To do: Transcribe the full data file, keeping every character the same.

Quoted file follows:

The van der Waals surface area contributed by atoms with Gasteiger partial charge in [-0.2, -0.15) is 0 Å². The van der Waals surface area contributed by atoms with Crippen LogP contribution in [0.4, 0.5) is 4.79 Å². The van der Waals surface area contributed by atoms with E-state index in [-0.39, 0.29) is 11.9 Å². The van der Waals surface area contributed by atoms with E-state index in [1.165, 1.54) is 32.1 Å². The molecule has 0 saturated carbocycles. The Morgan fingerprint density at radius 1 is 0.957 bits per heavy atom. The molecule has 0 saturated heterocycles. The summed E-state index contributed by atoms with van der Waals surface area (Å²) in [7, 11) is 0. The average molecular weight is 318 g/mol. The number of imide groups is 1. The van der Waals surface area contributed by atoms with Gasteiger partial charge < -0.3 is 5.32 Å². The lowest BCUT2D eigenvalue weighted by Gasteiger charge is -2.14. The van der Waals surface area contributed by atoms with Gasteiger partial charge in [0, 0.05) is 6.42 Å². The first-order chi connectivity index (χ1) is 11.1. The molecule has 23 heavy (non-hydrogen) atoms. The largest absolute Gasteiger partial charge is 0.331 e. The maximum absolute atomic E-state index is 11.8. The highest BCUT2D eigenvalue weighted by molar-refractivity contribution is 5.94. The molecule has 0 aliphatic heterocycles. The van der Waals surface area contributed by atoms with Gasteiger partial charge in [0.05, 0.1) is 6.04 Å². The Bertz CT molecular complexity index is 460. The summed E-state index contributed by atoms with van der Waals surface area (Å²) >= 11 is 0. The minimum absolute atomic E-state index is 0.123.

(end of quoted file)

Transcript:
The van der Waals surface area contributed by atoms with Gasteiger partial charge in [-0.2, -0.15) is 0 Å². The van der Waals surface area contributed by atoms with Crippen LogP contribution in [0.4, 0.5) is 4.79 Å². The van der Waals surface area contributed by atoms with E-state index in [-0.39, 0.29) is 11.9 Å². The van der Waals surface area contributed by atoms with E-state index in [1.165, 1.54) is 32.1 Å². The molecule has 0 saturated carbocycles. The Morgan fingerprint density at radius 1 is 0.957 bits per heavy atom. The molecule has 0 saturated heterocycles. The summed E-state index contributed by atoms with van der Waals surface area (Å²) in [7, 11) is 0. The average molecular weight is 318 g/mol. The number of imide groups is 1. The van der Waals surface area contributed by atoms with Gasteiger partial charge < -0.3 is 5.32 Å². The lowest BCUT2D eigenvalue weighted by Gasteiger charge is -2.14. The van der Waals surface area contributed by atoms with Gasteiger partial charge in [0, 0.05) is 6.42 Å². The first-order chi connectivity index (χ1) is 11.1. The molecule has 23 heavy (non-hydrogen) atoms. The largest absolute Gasteiger partial charge is 0.331 e. The maximum absolute atomic E-state index is 11.8. The highest BCUT2D eigenvalue weighted by molar-refractivity contribution is 5.94. The molecule has 0 aliphatic heterocycles. The van der Waals surface area contributed by atoms with Gasteiger partial charge in [0.05, 0.1) is 6.04 Å². The Bertz CT molecular complexity index is 460. The summed E-state index contributed by atoms with van der Waals surface area (Å²) >= 11 is 0. The minimum absolute atomic E-state index is 0.123.